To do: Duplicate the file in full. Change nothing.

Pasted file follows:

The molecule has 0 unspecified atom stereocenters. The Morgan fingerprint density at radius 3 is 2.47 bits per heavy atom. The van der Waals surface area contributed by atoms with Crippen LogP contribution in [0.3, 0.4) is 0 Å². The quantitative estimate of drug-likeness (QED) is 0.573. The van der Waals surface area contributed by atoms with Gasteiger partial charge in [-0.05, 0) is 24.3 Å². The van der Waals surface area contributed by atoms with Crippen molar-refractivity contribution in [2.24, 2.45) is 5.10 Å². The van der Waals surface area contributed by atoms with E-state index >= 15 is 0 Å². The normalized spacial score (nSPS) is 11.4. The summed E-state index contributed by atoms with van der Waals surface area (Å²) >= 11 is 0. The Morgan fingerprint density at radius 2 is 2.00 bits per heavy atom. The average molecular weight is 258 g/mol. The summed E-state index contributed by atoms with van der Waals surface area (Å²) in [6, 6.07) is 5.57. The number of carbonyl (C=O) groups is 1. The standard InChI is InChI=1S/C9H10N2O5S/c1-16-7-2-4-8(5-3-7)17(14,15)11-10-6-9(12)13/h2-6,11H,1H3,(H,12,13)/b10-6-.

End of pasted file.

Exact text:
The molecule has 0 unspecified atom stereocenters. The Morgan fingerprint density at radius 3 is 2.47 bits per heavy atom. The van der Waals surface area contributed by atoms with Crippen LogP contribution in [0.3, 0.4) is 0 Å². The quantitative estimate of drug-likeness (QED) is 0.573. The van der Waals surface area contributed by atoms with Gasteiger partial charge in [-0.05, 0) is 24.3 Å². The van der Waals surface area contributed by atoms with Crippen molar-refractivity contribution in [2.24, 2.45) is 5.10 Å². The van der Waals surface area contributed by atoms with E-state index >= 15 is 0 Å². The normalized spacial score (nSPS) is 11.4. The summed E-state index contributed by atoms with van der Waals surface area (Å²) >= 11 is 0. The Morgan fingerprint density at radius 2 is 2.00 bits per heavy atom. The average molecular weight is 258 g/mol. The summed E-state index contributed by atoms with van der Waals surface area (Å²) in [6, 6.07) is 5.57. The number of carbonyl (C=O) groups is 1. The standard InChI is InChI=1S/C9H10N2O5S/c1-16-7-2-4-8(5-3-7)17(14,15)11-10-6-9(12)13/h2-6,11H,1H3,(H,12,13)/b10-6-.